Menu labeling law takes effect: How many calories in that sandwich?


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Would you reconsider your lunch order if you knew the number of calories in that bacon cheeseburger or chili fries? California legislators are counting on it.

California’s latest effort against obesity takes effect today: Chain restaurants with 20 or more locations have to provide brochures listing the nutrition information about their foods. That’s the first phase of California’s new menu labeling law.

The brochures must contain counts of calories, saturated fat, carbohydrates and sodium for all standard menu items. For sit-down restaurants, the information must be provided at the table -- in a brochure or menu insert or on a table tent.

“The way Californians order food is about to change. More than 17,000 restaurant locations throughout California will provide important nutrition information starting today. California is the first state in the nation to tackle obesity with menu labeling,” said Sen. Alex Padilla (D-Pacoima), the author of the legislation with Sen. Carole Migden (D-San Francisco) and Assembly member Marc DeSaulnier (D-Concord).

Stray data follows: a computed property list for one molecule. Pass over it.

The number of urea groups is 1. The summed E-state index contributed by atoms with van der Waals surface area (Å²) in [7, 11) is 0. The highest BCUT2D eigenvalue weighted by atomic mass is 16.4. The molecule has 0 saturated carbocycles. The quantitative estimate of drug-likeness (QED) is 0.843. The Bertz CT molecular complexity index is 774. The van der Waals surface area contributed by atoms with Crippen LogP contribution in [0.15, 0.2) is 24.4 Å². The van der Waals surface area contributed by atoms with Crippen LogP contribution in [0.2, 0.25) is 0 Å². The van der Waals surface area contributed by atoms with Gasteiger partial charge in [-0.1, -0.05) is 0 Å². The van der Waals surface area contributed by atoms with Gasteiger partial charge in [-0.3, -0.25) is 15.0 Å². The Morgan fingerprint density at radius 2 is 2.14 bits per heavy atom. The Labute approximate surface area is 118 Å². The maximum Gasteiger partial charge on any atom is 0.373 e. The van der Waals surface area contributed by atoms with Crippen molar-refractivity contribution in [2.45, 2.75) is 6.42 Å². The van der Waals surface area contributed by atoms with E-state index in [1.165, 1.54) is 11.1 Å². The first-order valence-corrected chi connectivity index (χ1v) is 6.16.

The next phase will hit diners more directly: Beginning Jan. 1, 2011, calorie information must be on menus and indoor menu boards.

The legislation was modeled on a New York City ordinance that affects large chain restaurants that now post calorie counts on menu boards, including McDonald’s, Burger King, Starbucks and Quizno’s.

Nearly 16 million Californians are obese or overweight, and many suffer from diseases such as diabetes, heart disease, and hypertension.

-- Mary MacVean